- Do you have any expertise in SQL?
Creating a post about setting up SQLite in Unity is a worthy goal for any self-respecting blogger. Still, for some reason, this post is about data storage methods that are popular in the community and offered by third-party products and assumed that technology descriptions make you think about the architecture of the project. Also, instructions for setting up any circuit described further easily found on the Internet.
Why any game must have data storage must be oblivious, so let’s describe this very fast.
A game is an action to change the source data for some purpose.
The community postulates quite often - the way to create source data in Unity is to prepare sets of Prefabs, ScriptableObjects, Scenes, and tools for managing them in the editor. Other config types are not needed.
Changes in Prefabs, ScriptedObjects, and Scenes cannot be saved, so after reloading of the scene, everything will return to its original state, respectively, any states that need saving require some data storage. Example: if you can put blender from the table into inventory, you must save the absence of it on the table and its presence in the inventory.
The only ready-to-use way to store data in Unity is PlayerPrefs; this is a prevalent solution in the community’s answers about storing something.
As a result, the name speaks for itself; it is a tool for storing settings and other not very large and unimportant information.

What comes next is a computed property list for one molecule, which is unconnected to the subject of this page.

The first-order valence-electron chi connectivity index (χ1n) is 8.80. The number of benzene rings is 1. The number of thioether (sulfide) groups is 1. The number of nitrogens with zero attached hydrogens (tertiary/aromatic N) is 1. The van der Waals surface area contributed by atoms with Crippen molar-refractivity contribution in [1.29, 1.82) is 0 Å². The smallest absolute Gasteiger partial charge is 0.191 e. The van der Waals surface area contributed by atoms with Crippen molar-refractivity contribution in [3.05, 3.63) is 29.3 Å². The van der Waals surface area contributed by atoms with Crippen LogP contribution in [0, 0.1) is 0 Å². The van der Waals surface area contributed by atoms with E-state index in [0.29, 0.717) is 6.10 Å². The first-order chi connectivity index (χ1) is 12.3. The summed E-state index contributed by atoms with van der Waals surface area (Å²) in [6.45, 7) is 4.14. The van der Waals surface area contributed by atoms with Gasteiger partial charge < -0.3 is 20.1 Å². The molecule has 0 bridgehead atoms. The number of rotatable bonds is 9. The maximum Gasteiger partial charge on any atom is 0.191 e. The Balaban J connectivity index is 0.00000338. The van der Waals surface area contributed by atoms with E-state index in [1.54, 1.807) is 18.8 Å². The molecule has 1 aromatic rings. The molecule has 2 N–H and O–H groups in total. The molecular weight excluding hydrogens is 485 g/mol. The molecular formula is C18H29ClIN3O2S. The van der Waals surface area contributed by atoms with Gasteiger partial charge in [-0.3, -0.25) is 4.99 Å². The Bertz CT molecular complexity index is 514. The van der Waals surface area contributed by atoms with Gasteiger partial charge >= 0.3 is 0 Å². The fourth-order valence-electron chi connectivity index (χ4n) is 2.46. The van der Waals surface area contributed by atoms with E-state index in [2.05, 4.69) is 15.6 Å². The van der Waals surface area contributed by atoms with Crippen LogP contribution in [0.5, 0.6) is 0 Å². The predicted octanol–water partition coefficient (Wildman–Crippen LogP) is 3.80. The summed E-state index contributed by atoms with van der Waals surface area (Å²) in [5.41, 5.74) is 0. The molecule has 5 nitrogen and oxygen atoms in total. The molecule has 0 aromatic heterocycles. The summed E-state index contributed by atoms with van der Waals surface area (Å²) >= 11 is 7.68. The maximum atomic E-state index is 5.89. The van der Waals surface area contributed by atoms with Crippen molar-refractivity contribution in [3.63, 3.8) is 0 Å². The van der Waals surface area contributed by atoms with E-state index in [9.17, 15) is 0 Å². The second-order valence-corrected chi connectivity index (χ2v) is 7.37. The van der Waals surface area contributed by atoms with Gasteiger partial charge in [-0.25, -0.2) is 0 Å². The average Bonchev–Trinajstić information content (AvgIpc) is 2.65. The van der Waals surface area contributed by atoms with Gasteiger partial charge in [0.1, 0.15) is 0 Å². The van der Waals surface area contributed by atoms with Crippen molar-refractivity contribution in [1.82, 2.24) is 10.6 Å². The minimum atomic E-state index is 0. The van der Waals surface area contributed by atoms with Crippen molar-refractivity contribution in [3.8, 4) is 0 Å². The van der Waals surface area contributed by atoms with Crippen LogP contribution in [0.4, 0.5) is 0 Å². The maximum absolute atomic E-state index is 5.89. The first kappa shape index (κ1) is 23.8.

All other methods will require serialization, lets overview most popular of them:
The obvious way, it’s easy to implement, problems start with a large number of files, both manageability and performance are falling.
The only candidate will be:
There are other options in the Asset Store, which include the acronym SQL in the name, but they look very much like wrappers over the same SQLite. There are ORM solutions to make life easier, for example, sqlite-net. So if there is a need for a relational database, then it makes no sense to look for something else.
A popular topic of the last decade, and thanks to that, there is more than one option:
At the moment, the choice of NoSql solutions has become the standard, and one can hardly come up with an excuse not to use them. It is clear that SQLite looks the most popular solution here, and the rest do not have a hundredth of its popularity.
Recently there are many mentions of Realm.io and similar solutions that allow you to configure the synchronization of local and external databases, removing most of the work from developers. Unfortunately, Realm.io, although it claims to support .Net Standard 2.0, doesn’t want to start under the Unity of the latest versions, so it remains to expect when their new owner, MongoDb, will turn his attention to the gaming industry.
Alternatives worth paying attention to:
Of course, these are solutions for enterprise-level tasks and for those who make the next Hearthstone and understand why it is needed.
On the one hand, this article was not supposed to give a silver bullet to kill all the projects. On the other hand, the choice of options offered by the community is not so wide, and everything resolved in the old fashion way with binary/json + file/sqlite solutions. It seems like a community is so easy on this topic due to other performance issues. But, if you want to have some adventure, there are LiteDb and FlatBuffers awaits. I will try them, but this will be a completely different post. See you next time! =)
Update: also you can look at our new article LiteDB and Unity